Chrome Diopside

  • Author: ChemViews & Chemie in Unserer Zeit
  • Published Date: 22 May 2014
  • Copyright: Wiley-VCH Verlag GmbH & Co. KGaA, Weinheim
thumbnail image: Chrome Diopside

Related Articles

Diopside has the composition CaMgSi2O6 and forms monoclinic prismatic crystals of the space group C2/c, but they are somewhat rare. More often granular and globular structures are found.

The name comes from the Greek dis for twice and opsis for face and refers to the fact that the crystals are often twinned. J. B. d'Andrada first described the mineral in 1800. It was then called Coccolit. Diopside is classified as belonging to the subgroup of chain and band silicates with 2-periodic single chains Si2O6/pyroxene. Diopside is a rock-forming mineral that occurs worldwide in alkaline and ultraalkaline rocks, and has also been detected in lunar rocks.

In chrome diopside, a small proportion (up to 2 %) of the Mg2+ ions in the octahedral sites are replaced by Cr3+ ions. The CrO6 chromophores are responsible for the emerald color of the mineral. As the chromium ions have a higher charge than the magnesium ions, an accompanying exchange of either calcium with sodium or silicon with aluminum is necessary to balance the charge.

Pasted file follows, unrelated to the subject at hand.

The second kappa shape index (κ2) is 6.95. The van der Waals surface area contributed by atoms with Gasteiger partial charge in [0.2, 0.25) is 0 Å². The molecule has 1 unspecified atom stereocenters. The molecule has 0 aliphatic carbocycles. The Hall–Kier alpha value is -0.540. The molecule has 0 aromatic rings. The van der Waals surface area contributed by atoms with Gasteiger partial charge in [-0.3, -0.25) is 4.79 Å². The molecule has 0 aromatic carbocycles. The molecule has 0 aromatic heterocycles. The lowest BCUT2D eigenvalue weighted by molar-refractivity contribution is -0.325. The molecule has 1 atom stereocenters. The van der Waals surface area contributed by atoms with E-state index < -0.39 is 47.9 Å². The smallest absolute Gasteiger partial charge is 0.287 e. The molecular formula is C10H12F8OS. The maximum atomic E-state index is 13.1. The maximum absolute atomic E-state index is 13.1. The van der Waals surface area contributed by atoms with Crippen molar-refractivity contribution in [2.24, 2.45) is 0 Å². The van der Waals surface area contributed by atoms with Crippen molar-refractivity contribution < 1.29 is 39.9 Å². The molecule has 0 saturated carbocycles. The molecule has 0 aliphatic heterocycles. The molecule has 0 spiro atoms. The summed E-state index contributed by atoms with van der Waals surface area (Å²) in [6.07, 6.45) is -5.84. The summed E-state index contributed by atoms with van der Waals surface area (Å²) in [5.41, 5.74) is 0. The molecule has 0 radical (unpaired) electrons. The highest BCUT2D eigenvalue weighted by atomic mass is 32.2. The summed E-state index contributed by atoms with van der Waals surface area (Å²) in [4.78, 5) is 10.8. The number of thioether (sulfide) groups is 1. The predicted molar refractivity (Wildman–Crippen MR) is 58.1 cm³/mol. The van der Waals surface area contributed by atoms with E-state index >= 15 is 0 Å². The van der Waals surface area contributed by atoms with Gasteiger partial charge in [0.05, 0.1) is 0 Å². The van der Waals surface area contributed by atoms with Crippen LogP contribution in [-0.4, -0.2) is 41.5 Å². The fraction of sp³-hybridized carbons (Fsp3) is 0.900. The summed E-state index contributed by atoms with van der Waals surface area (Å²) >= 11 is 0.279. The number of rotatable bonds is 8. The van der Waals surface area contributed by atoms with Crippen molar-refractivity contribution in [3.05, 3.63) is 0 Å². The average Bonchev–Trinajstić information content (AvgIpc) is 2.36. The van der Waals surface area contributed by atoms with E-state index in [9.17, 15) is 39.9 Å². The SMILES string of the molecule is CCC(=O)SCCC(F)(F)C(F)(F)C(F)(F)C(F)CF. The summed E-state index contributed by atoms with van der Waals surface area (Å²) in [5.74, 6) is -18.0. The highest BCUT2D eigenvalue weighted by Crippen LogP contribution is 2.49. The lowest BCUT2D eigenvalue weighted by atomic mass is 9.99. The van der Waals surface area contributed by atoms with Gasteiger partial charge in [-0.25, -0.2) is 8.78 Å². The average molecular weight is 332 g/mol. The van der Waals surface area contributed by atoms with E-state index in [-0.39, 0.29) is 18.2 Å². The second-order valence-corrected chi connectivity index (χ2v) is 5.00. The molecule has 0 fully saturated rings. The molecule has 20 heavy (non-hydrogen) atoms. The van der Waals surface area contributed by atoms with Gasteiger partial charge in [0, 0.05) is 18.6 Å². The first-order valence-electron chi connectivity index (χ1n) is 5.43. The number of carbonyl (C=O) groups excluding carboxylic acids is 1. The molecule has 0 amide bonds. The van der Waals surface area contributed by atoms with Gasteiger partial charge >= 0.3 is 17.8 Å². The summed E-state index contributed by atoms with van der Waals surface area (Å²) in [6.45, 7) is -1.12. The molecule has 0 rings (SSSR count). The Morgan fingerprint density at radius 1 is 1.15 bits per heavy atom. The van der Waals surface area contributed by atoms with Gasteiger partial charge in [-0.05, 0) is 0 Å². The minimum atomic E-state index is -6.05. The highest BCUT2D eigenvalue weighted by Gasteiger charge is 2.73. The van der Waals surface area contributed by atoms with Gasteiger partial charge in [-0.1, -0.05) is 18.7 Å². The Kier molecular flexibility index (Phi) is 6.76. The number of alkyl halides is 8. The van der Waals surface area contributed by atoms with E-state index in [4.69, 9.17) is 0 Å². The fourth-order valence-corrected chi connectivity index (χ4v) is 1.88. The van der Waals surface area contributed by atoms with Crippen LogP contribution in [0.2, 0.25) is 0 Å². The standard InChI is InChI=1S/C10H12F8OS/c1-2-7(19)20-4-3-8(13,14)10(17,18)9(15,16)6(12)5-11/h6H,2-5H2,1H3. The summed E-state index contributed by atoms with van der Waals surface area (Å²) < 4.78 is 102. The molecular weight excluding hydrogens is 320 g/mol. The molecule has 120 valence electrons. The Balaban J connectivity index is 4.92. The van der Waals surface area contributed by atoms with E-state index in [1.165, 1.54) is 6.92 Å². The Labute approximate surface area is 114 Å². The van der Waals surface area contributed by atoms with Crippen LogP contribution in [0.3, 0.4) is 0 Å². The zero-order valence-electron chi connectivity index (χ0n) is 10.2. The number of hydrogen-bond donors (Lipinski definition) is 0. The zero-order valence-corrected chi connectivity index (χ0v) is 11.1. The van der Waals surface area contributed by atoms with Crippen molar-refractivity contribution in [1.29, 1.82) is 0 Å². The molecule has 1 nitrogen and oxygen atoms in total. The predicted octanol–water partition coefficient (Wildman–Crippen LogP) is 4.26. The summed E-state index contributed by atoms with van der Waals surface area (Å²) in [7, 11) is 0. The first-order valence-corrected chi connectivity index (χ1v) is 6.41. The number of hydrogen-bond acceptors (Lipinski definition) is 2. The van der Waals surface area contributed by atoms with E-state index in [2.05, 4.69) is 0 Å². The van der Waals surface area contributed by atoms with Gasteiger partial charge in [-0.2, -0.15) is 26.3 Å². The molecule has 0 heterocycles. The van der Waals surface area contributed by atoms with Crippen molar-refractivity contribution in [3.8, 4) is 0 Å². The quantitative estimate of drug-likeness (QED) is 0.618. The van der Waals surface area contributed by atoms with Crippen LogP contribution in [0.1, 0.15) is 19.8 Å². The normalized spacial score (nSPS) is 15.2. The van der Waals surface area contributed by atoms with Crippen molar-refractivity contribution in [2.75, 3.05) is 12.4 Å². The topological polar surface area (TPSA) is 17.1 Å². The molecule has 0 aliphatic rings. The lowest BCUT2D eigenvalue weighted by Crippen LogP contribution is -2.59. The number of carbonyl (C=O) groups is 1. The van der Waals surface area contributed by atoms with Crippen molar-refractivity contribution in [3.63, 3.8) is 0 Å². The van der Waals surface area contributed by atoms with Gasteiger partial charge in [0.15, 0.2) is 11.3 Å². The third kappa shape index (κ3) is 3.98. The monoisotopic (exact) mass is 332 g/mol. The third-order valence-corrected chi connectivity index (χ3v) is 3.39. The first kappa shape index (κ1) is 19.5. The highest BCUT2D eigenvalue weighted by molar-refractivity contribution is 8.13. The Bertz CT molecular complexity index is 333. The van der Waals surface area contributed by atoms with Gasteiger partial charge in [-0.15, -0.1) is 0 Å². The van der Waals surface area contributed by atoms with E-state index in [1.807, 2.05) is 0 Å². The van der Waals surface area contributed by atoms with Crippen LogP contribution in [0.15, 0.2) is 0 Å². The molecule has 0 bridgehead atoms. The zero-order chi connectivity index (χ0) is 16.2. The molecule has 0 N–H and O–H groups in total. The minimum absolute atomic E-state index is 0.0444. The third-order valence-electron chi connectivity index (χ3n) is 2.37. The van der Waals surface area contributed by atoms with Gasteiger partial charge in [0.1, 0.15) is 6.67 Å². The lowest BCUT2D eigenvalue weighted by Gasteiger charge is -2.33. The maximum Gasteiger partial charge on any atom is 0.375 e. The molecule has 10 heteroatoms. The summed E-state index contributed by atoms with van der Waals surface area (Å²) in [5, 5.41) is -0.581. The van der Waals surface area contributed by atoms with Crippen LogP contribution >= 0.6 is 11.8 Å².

Chrome diopside is commonly found in olivine and often found close to diamond deposits in South Africa. Also, high-pressure mixed crystals that contain 40 % NaCrSi2O6 have been found in the diamond mines of Yakutia.

Diopside and chrome diopside have no great economic impact other than their use as stones in jewelry.

The chrome diopside pictured above was foundin Outokumpo, Finland.
Picture © Ekkehard Diemann, University of Bielefeld, Germany,

Chrome Diopside is the answer to Guess the Mineral (1).

The next mineral quiz was published in early June.
The lucky winners are I. Abramova, USA, and C. Escudero, Spain.

Article Views: 5652

Sign in Area

Please sign in below

Additional Sign In options

Please note that to comment on an article you must be registered and logged in.
Registration is for free, you may already be registered to receive, e.g., the newsletter. When you register on this website, please ensure you view our terms and conditions. All comments are subject to moderation.

Article Comments - To add a comment please sign in

If you would like to reuse any content, in print or online, from, please contact us first for permission. more

Follow on Facebook Follow on Twitter Follow on YouTube Follow on LinkedIn Follow on Instagram RSS Sign up for newsletters

Magazine of Chemistry Europe (16 European Chemical Societies) published by Wiley-VCH